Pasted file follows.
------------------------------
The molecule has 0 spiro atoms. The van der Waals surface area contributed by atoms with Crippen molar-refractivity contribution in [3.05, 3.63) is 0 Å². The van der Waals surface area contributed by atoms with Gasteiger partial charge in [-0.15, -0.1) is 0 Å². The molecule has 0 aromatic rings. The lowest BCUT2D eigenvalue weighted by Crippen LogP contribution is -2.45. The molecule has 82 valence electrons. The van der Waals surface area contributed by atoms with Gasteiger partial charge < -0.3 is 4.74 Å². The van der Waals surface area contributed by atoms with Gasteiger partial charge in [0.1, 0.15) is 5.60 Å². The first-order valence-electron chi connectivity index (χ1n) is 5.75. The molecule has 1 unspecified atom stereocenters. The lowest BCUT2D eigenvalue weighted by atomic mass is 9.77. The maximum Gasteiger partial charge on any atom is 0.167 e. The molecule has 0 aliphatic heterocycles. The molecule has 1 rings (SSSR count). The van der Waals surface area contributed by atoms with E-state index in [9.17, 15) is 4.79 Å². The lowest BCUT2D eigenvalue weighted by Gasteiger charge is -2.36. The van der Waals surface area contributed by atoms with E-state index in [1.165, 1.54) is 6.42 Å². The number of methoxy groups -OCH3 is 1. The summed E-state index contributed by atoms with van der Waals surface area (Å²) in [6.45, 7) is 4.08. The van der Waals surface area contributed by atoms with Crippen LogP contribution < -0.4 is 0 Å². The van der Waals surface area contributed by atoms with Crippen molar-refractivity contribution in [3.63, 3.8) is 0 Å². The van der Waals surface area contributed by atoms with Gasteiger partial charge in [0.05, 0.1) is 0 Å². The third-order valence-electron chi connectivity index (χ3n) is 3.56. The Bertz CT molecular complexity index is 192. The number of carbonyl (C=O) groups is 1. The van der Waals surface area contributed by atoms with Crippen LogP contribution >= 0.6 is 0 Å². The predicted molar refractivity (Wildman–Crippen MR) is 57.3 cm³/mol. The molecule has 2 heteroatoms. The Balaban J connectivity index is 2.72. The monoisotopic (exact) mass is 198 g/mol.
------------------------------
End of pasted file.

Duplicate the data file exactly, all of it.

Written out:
The molecule has 0 spiro atoms. The van der Waals surface area contributed by atoms with Crippen molar-refractivity contribution in [3.05, 3.63) is 0 Å². The van der Waals surface area contributed by atoms with Gasteiger partial charge in [-0.15, -0.1) is 0 Å². The molecule has 0 aromatic rings. The lowest BCUT2D eigenvalue weighted by Crippen LogP contribution is -2.45. The molecule has 82 valence electrons. The van der Waals surface area contributed by atoms with Gasteiger partial charge < -0.3 is 4.74 Å². The van der Waals surface area contributed by atoms with Gasteiger partial charge in [0.1, 0.15) is 5.60 Å². The first-order valence-electron chi connectivity index (χ1n) is 5.75. The molecule has 1 unspecified atom stereocenters. The lowest BCUT2D eigenvalue weighted by atomic mass is 9.77. The maximum Gasteiger partial charge on any atom is 0.167 e. The molecule has 0 aliphatic heterocycles. The molecule has 1 rings (SSSR count). The van der Waals surface area contributed by atoms with E-state index in [9.17, 15) is 4.79 Å². The lowest BCUT2D eigenvalue weighted by Gasteiger charge is -2.36. The van der Waals surface area contributed by atoms with E-state index in [1.165, 1.54) is 6.42 Å². The number of methoxy groups -OCH3 is 1. The summed E-state index contributed by atoms with van der Waals surface area (Å²) in [6.45, 7) is 4.08. The van der Waals surface area contributed by atoms with Crippen LogP contribution < -0.4 is 0 Å². The van der Waals surface area contributed by atoms with Crippen molar-refractivity contribution in [3.63, 3.8) is 0 Å². The van der Waals surface area contributed by atoms with Gasteiger partial charge in [0.05, 0.1) is 0 Å². The third-order valence-electron chi connectivity index (χ3n) is 3.56. The Bertz CT molecular complexity index is 192. The number of carbonyl (C=O) groups is 1. The van der Waals surface area contributed by atoms with Crippen LogP contribution >= 0.6 is 0 Å². The predicted molar refractivity (Wildman–Crippen MR) is 57.3 cm³/mol. The molecule has 2 heteroatoms. The Balaban J connectivity index is 2.72. The monoisotopic (exact) mass is 198 g/mol.